Special to the AmNews
Seven weeks from now, the world’s best golfers will converge at the Augusta National Golf Course in Augusta, Ga., for the Masters Tournament. It was there, 19 years ago, that Eldrick Tont “Tiger” Woods won his first major, by a tournament record 12 strokes and at 21-years-old, becoming the youngest golfer ever to don the champion’s illustrious green jacket.
He went on to win three more Masters and a total of 14 majors, second only to the great Jack Nicklaus’s 18. Yet, it is unlikely that Woods will be a contender for this year’s Masters and dubious that he will even tee-off at all.
For most of the past 10 years, Woods has battled extensive back and knee injuries that have put his quest to surpass Nicklaus’s celebrated record in peril. Earlier this week, his agent, Mark Steinberg, in an email to USA Today Sports, vehemently responded to Twitter postings by an author of a book on Woods, alleging the 40-year-old had experienced a setback in his rehabilitation from back surgery.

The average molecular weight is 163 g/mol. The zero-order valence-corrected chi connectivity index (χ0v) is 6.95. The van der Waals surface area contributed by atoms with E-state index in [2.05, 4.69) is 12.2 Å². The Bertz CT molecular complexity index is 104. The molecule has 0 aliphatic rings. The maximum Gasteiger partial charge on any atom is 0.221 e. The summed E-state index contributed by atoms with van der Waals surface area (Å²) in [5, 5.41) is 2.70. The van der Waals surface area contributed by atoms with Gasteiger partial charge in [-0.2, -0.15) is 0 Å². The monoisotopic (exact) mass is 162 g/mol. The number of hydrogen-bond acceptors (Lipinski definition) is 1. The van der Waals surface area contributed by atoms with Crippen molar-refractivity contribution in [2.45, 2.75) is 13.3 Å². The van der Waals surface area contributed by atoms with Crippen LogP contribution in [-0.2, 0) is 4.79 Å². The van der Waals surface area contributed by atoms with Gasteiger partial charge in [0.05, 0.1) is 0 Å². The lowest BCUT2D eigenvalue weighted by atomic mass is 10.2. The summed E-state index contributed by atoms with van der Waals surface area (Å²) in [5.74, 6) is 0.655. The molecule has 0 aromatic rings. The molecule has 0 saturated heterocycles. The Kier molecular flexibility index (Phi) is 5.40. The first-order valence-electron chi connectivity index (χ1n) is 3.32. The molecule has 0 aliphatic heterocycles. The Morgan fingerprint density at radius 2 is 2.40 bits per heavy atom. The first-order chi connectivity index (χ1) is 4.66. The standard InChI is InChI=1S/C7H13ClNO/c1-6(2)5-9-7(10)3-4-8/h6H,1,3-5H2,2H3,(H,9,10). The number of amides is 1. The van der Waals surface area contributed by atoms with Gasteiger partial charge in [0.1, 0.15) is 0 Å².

“The tweets that appeared this weekend about Tiger’s health are ridiculous and absolutely false,” communicated Steinberg. “It’s reprehensible that every few months, someone makes something up and it’s treated like a real story.”
Woods has not won a major since the 2008 US Open and had only 11 starts last year because of injuries. But he is still the most compelling and well-known figure in golf and moves the television ratings needle like few other stars of any genre. So his absence from the links is palpable, as Woods remains a global sports and cultural icon.
No one knows for sure, certainly not Woods himself, if he’ll ever reclaim his form and capture another major. But what is absolute is even with gifted young stars Jordan Spieth, Jason Day and Rory Mcllroy sensationally marking the golf landscape, the game is a lot less captivating with Woods on the mend.